As winter approaches, we all have a tendency to "hunker down." Perhaps it is some vestigial behavior arising from an ancient and primitive time; as food became scarce, and the hours of daylight diminished, there was a good reason to stay inside, out of harm’s way. Or perhaps it is a more adaptive response to the vicissitudes of Shoreline weather: our beautiful, crisp, golden days of late giving way to cold, wet, wind, and slush.
No coincidence, then that our main winter holiday, Chanukah, is a celebration of light. Not just actual, physical light, but also spiritual light. It takes light to beat back the fear of the dark, and it also takes light to bring people together, whether it is in work of rededicating the Temple, our rejuvenating our synagogue, or in the weekly rhythms of prayer, study, and community. There is an underlying fundamental relationship between light and gathering. Not just moths, but we too are drawn to a flame.
There are many opportunities to gather in the light here at TBT, even in the dark of winter. For those of you who do not have to navigate the "December dilemma," and will be in town on Friday, December 30th, we will have a fun 7th Night of Chanukah here at TBT, at which time we will gather and light our Shabbat and Chanukah candles. But we also have many other ways to gather together and bring light to each other - worshipping together on Shabbat and sharing the light of our Shabbat candles; performing acts of social justice and being ethical lights to our community and world; and learning together, illuminating the texts and narratives of our Jewish tradition.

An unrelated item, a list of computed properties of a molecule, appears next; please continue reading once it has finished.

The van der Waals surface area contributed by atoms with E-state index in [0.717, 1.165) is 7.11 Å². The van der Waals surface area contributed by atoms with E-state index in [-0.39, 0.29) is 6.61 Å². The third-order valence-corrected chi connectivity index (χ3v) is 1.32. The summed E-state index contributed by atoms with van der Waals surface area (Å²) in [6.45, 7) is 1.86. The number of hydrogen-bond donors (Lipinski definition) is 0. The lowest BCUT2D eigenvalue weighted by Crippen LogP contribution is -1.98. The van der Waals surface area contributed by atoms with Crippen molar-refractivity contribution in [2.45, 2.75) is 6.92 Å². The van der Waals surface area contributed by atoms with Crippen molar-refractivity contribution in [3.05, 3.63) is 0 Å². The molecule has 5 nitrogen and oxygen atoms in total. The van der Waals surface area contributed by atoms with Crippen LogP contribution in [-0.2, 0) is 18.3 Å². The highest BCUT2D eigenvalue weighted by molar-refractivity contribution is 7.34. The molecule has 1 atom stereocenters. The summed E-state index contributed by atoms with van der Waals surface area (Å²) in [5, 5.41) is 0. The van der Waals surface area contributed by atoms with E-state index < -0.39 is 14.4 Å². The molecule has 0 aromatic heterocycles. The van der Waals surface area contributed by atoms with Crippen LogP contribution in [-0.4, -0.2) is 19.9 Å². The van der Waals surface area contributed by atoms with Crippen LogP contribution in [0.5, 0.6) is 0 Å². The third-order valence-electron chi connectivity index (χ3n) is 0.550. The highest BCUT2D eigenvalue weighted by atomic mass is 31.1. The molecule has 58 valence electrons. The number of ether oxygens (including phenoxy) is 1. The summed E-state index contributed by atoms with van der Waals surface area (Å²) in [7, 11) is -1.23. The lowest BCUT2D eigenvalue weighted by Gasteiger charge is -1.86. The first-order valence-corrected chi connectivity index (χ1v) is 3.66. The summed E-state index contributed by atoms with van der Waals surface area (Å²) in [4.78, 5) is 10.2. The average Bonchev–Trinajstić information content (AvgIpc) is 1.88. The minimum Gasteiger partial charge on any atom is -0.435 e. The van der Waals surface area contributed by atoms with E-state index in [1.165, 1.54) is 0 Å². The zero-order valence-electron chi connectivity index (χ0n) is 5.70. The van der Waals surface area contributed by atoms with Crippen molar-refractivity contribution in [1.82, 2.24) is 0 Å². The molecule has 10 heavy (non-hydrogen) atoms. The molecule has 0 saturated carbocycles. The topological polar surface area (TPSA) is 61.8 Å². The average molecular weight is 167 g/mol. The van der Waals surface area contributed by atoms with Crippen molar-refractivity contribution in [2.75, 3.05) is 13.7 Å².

My wish and hope for you, as we come to the end of our secular year, and prepare for the next, is that you come out and join us for all that we can bring to each other; for whatever our building surrounds and our activities promote, we are, after all, a holy community, bringing each other into our light.